real life

'Sex was the only thing that helped me feel good'

When I was a teenager I discovered that there were four things that counteracted the salacious nature of grief. They were, in no particular order: sex, substance abuse, travel and hurting other people. There are, of course, much healthier antidotes to the feelings that loss inevitably brings, but in my adolescence these four were the most immediately recognizable.

I was fourteen years old both when of my parents were diagnosed with cancer within months of each other. Being an only child, the ensuing years of hospital visits, surgeries and chemo treatments were lonely ones for me. I was eighteen when my mother died and twenty-five when my father succumbed. The years in between were tumultuous, to say the least.

With no guideposts, and no one to explain the effects of anticipatory grief, regular grief, extreme grief, or anything remotely grief-related, I threw myself at whatever I could, and in the beginning that meant boys. Thinking about boys, pursuing boys, kissing boys – all of those endeavors felt like the very opposite of the death and grief that shrouded my life at home.

I lost my virginity a few weeks before my sixteenth birthday, to my high school boyfriend Henry, one afternoon in his bedroom. The act itself was sweet, fairly painless and by all accounts, quite innocent. But above and beyond those things, I found the act of sex to be the very thing that momentarily quelled the gnawing rage inside of me.

But I also realized that it wasn’t necessarily the sex I was after, but the promise of it. Those moments before two people who want to touch each other do, are unlike anything else this world has to offer. Those moments are also the fantastic opposite of when two people part, something that was being forced upon me in my young life over and over.

Laying in bed with Henry, tangled in each other’s arms, both of us flushed with longing and desire, nothing else mattered. Everything about my life disappeared and for brief, bright instants I wasn’t weighted down by the sounds of my mother retching in the bathroom after chemo, or the defeated look on my father’s face as he sifted through medical bills at the dining room table.

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A couple of years later I was in my freshman year of university, living in a co-ed dormitory at a small, liberal arts college. The boys were long and lanky, filled to the brim with artistic intentions, and I devoured them as quickly as I could. Now when I say devouring, I don’t mean casually – one night stands were something that came later – rather, I mean I pursued and consumed those tentative connections as greedily as someone who has long been starved. By the time midterms rolled around I’d made out with at least half a dozen of them and fallen in love with two.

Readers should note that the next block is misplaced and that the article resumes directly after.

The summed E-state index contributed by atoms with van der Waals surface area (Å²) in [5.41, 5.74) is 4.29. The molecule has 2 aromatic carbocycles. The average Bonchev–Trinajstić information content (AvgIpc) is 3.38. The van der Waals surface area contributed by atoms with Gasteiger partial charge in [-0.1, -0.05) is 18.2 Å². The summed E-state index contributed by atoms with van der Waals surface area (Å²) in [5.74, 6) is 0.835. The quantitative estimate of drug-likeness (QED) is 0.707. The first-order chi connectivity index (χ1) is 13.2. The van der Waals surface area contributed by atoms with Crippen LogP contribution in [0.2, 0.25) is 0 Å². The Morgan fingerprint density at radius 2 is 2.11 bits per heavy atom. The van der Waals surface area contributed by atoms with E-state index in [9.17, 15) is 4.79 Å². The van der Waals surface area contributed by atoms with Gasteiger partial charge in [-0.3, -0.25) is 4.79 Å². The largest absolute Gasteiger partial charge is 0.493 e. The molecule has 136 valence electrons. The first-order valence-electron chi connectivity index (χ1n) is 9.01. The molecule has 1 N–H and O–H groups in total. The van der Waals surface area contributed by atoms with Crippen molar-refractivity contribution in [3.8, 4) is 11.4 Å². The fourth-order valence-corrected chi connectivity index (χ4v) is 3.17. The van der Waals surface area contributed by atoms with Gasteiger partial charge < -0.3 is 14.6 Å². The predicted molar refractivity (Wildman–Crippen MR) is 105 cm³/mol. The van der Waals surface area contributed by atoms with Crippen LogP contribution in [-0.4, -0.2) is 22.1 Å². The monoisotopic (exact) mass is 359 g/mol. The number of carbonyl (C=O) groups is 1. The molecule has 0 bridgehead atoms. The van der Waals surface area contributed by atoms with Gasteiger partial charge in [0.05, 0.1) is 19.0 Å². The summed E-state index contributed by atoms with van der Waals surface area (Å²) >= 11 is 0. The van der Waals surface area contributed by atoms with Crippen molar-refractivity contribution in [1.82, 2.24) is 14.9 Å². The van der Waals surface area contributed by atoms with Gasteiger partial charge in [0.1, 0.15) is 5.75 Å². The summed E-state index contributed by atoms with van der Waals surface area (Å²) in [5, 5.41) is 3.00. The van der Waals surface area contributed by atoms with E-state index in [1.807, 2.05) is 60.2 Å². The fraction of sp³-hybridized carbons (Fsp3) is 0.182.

And on the night my mother died, alone in a hospital in Washington, D.C., I was 150 miles away, having stopped to stay the night with one of those boys I thought I was in love with, a decision I would end up regretting for the rest of my life.

As a poetry major I wrote about the loss, comparing my mother’s death to being raped, even then understanding that there was a relationship between death and sex. What I didn’t understand was that even if sex seemed an antidote to the desperation I was feeling, it wasn’t. You simply can’t fill a hole in yourself with another person. They will never quite fit and you will both resent the act of trying.

In the brief moments in which I had the clarity to realize this, I made attempts to explore other answers, none of them very healthy. For many years I flung myself carelessly out in the world, traveling dangerously on my own to risky places, drinking until I could no longer see the room around me, and hurting anyone who stepped in my way, often all of three approaches at once.

But it was always the sex and relationships to which I returned.

I spent my early twenties in a relationship with a troubled young man who had his own grief to contend with, and a few years after that with another man who would lose his mother to cancer during the course of our time together. In both instances the men and I sought to fill each other up, with sex, with love, with the promise of something bigger than we would ever be capable of becoming. And in both cases the relationships ended with all parties left deeply hurt and distanced by the illusions we had forced upon the other.

I was late into my twenties, several years past my father’s death, when I finally sought out healthier alternatives to quelling the painful ache inside me. At a yoga retreat in Northern California I leaned and stretched into my body, finding myself feeling just as present as sex had ever made me. In a guru’s apartment in Los Angeles, I sat in meditation for long minutes, finally finding the space within myself that I had sought in so many foreign countries. In my own bathtub, night after night, I discovered that the warm water and quiet room could soothe me just as well as a glass (or three) of wine.

I still remember the first time I had sex after I had gone through these transformations. It was with the man who would, in fact, become my husband. The act was unforgettably different than almost every other encounter I’d had previously. If only because, for the first time, I was in it not because I was seeking an antidote for something else, but because I loved him. And finally, myself.

Claire Bidwell Smith is a Los Angeles-based writer and author of memoir The Rules of Inheritance (Text Publishing, 2012). You can find her blogging on her website www.clairebidwellsmith.com and tweeting @clairebidwell.

When have you had sex other than for love?

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